How To

How to Make a Secure USB Unlock Key

By Sydney Butler / March 19, 2018

If you haven't heard, not too long ago Google introduced an advanced security program for high-profile targets. The system works with physical USB and NFC keys that unlock your Google account. It's the ultimate in two-factor authentication and we can recommend it if you're a hardcore Google cloud user.

The thing is, while you can also use the same sophisticated security keys Google is employing with services such as Windows Hello, the cheapest examples cost more than $20. You can get a regular old low-capacity flash drive for a buck or two these days. More importantly, you probably already have a bunch of the things lying around.

That got me thinking. Was there some way to create a secure physical key that will work for your entire computer, but doesn't have to be an expensive specialized key?

Doing it the DIY Way

DIY Tools

There's plenty of software out there that will let you use a USB drive as a security key. If the key is not present you can't use the computer.

Of course, one downside of this is that you have to sacrifice a USB port permanently. This is especially painful on a laptop that might not have that many to begin with. Still, it's a worthy offering to the gods of data security. Even better it turns out to be quite easy.

Using Windows BitLocker

Just about every modern computer has something called a trusted protection module. It's a dedicated cryptoprocessor that decrypts the contents of your drive.

Interestingly, you can actually use a USB drive set up with the cryptographic key to unlock that machine instead. Which means if your laptop falls into the wrong hands there's no way to unlock it without the key drive.

The first step in this process is to enable BitLocker on your computer. Home versions of Windows don't have BitLocker unfortunately. Only Pro and Enterprise users need to apply. Here's how to turn BitLocker on:

USB Key Menu

BitLocker will now ask you how you would like to unlock the drive. Choose whichever main unlock method you like. Whether pin, password or something else.

Enabling the BitLocker Key

Once you've completed the process of enabling BitLocker on your system drive we can go ahead and create the USB Key.

TPM Policy Screen

There's a drop-down menu labeled "Configure TPM Startup". Change this to "Require Startup Key With TPM".

OK, this is the final stretch. Now we are going to use the command prompt. You have to launch it with administrator privileges. Do do this:

Now type this:

manage-bde -protectors -add c: -TPMAndStartupKey e:

This is assuming that "c" is your system drive and "e" is the letter assigned to your currently-inserted flash drive.

From now on you'll be asked to insert the key when you start up the computer. You can make a backup copy the ".bek" file in the root of the drive in case you lose it. The file is hidden, so you need to enable the viewing of hidden files to more easily make a copy. Just remember that anyone else who gets the drive can make a copy too. So take care of it!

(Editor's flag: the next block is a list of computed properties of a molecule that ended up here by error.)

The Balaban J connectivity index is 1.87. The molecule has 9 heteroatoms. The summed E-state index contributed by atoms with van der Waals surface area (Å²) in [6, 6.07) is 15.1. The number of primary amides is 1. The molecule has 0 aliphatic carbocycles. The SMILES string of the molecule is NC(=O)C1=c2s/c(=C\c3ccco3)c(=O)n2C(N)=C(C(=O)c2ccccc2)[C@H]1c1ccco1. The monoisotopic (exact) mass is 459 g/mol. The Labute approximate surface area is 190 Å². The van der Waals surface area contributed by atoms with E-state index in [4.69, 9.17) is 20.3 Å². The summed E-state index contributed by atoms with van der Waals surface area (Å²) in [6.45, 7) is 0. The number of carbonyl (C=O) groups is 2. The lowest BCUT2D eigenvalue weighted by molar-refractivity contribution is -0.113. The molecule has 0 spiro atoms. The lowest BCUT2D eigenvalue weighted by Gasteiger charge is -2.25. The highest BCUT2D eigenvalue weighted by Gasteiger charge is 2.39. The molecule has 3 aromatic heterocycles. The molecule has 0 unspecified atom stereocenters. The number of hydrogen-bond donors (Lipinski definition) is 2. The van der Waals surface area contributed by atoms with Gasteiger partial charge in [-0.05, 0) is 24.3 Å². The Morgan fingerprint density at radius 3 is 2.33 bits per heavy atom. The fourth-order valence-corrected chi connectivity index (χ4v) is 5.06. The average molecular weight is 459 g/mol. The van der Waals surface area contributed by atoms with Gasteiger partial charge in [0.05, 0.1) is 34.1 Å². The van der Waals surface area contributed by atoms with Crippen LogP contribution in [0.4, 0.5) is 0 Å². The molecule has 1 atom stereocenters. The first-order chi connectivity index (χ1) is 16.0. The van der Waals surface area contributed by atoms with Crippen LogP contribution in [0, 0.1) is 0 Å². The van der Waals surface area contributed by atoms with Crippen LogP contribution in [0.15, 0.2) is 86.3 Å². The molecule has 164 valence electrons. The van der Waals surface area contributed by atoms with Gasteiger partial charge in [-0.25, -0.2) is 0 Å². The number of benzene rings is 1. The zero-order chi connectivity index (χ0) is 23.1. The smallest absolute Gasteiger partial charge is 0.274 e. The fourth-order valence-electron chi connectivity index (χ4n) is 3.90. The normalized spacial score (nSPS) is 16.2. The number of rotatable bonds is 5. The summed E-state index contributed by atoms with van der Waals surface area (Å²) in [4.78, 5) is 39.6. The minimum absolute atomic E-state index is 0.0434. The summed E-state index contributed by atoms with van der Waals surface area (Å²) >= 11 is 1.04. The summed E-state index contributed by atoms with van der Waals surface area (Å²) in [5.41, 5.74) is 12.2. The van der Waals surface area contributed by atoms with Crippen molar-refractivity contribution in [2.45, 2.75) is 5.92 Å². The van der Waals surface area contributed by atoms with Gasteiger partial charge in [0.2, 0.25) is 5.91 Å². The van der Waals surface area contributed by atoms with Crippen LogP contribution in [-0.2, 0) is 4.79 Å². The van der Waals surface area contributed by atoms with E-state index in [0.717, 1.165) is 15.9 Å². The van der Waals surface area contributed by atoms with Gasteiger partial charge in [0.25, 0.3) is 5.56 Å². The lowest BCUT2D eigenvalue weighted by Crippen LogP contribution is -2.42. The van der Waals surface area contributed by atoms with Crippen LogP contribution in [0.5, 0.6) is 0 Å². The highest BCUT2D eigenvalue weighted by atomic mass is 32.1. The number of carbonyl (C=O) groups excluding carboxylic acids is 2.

Using Third-Party Apps

BitLocker is a great solution because it is so well-integrated with the OS, but if you don't have it or don't like it you can use one of many third-party solutions too. Let's look at a few good choices.

USB Raptor

Download USB Raptor from here. This is a neat little Open Source program that will lock or unlock your computer based on the presence of a specific USB drive file. It will work on just about all versions of Windows from XP onwards.

One thing I like about Raptor is the fact that you can link the key to the serial number of that specific drive. In that way, it's actually better than the BitLocker option. However, all this program does is lock or unlock your computer with a physical drive. It doesn't decrypt anything. Which means your PC is still vulnerable

It's simple to set up and pretty flexible, so if you want an easy medium-security fix for a workstation that other people can access, this is a good choice.


Before getting started, download Predator from here. Predator is not an Open Source utility, the Home Edition costs ten bucks at present. One neat feature is that it even works off SD cards, which is a good solution for laptops where users never use the SD slot for anything.

It will run on a wide range of 64-bit and 32-it Windows versions. Predator doesn't just lock your PC, it disables the screen, keyboard, and mouse. It also allows for advanced access control in the form of time limits and per-user permissions. There are a lot of features in the software, but one notable fact is that it automatically cycles the keys. So making a copy of your drive won't help anyone!

The Ultimate Lockdown

Physical access control keys for your computer make it much harder for someone to hack your PC. It is, however, a good idea to also set a BIOS password in case the hacker tries to restart your machine and load a live OS from a drive or disc.

Using key-based security takes care of intrusions from the front-end of your computer, but don't forget that you also need to take care of privacy threats that come over the network connection. A strong and reliable VPN is a key component of any computer security setup. We recommend ExpressVPN as the best all-round VPN for most users. Give it a try, you won't regret it!

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